‘A lot of the time, it’s actually people coming to the audio department to say “hey, you know, that thing? Yeah, we need sound for it now” then I have to reschedule everyone around,’ he added with a laugh.
‘So I would say 50 per cent of the time, we know exactly what we’re going to be doing, and 50 per cent of the time, we’re on standby for whatever feature needs sound or whatever video is coming up at the time.’
With Forza Horizon 5‘s music festival setting, there are many more sounds to implement than the roar of car engines. Radio announcers, curated playlists, and natural ambience all feature prominently.
In casting the game’s announcers, it’s one of Strachan’s roles to work closely with Mike Brown, Forza Horizon 5 Creative Director, to ensure the talent reflected the setting.
‘We’re looking at things like Mexican representation and making sure that we’ve got a diverse cast, and that we’re being inclusive,’ Strachan said. ‘So my job will be to ensure we’re going out and casting a wide variety of people.’
As for the care taken to capture Mexico’s unique ambient sound, it may seem odd to go to great lengths for a game about loud music and even louder cars. But it’s important to get these details right, while also making the most impact when racing gets underway.
‘For instance, when you load into a race, we have music playing through the loading screens, but we will pull the music volume down just to give you a sense of calm before the storm…and then you can hear the ambience of wherever your race is about to start,’ Strachan said.
‘We try to cater for lots of different types of players, and Horizon‘s an interesting brand of game because it does allow you to drive at 200 miles an hour and live your best life. But you can also stop and completely just zone out from driving.’
‘There are actually a number of people on YouTube who have channels where they just drive slowly through the through the countryside. I think it speaks a lot to people, the exploration side of the game – play it the way that you want. And for us, I don’t think you can represent Mexico or any country that we visit authentically without representing the palette of sounds that you hear.’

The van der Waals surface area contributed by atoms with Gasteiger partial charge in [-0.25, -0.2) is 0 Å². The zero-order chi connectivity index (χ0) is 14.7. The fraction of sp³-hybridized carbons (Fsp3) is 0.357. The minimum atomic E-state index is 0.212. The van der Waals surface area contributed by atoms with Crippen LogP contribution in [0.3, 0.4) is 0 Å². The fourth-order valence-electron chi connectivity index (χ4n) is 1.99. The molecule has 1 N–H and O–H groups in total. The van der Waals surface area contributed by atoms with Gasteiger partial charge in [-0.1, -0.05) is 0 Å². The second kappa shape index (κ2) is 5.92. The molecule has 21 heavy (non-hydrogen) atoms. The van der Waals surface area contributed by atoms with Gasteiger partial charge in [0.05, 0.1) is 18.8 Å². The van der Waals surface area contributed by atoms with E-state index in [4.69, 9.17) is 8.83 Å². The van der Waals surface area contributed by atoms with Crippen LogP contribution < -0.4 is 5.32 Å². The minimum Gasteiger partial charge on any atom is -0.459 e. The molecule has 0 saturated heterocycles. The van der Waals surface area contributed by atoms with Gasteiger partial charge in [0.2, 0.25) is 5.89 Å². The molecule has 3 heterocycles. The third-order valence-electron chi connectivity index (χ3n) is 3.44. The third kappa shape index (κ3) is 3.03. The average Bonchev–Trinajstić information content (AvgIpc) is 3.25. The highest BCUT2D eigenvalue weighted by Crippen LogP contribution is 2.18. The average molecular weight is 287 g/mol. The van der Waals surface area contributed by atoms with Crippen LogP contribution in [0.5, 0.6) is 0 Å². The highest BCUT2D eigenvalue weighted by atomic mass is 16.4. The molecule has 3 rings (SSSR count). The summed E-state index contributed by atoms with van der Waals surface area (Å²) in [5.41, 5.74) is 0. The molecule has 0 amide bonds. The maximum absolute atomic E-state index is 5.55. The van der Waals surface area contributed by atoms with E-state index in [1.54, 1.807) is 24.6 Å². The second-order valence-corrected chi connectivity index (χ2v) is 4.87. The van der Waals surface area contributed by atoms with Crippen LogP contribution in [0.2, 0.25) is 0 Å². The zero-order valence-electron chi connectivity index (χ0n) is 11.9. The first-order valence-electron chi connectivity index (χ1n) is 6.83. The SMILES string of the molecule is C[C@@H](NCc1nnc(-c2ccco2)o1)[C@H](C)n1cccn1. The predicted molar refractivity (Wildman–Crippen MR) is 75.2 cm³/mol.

Strachan is particularly passionate about capturing the feel of a location through sound, using Edinburgh’s portrayal in Forza Horizon 4 as an example. He grew up in Edinburgh and felt a sense of responsibility to capture its unique sound and do it justice, an approach he also adopted for Forza Horizon 5‘s Mexican setting.
‘It’s such a lush environment full of all these different biomes that it was just asking for us to go out and record all the different birds in the wildlife in the trees, and all the different areas to try and represent Mexico as best as we could,’ Strachan said.
Given the special place Forza Horizon 3 has in many Australians’ hearts, it would’ve been remiss not to ask about what made our landscape a distinct soundscape from the other locations the Horizon Festival has visited.
‘It was the soundscape of the birds and the wildlife that set Australia apart from anywhere else that I’ve really heard,’ Strachan said. ‘There’s such a wide variety of unusual sounding birds to implement and – it is the birds. No matter where you go in the world, [the birds] tells you where you are.’
The Australian Outback also houses a far different sound to that of Mexico’s deserts, which made for an interesting recording experience.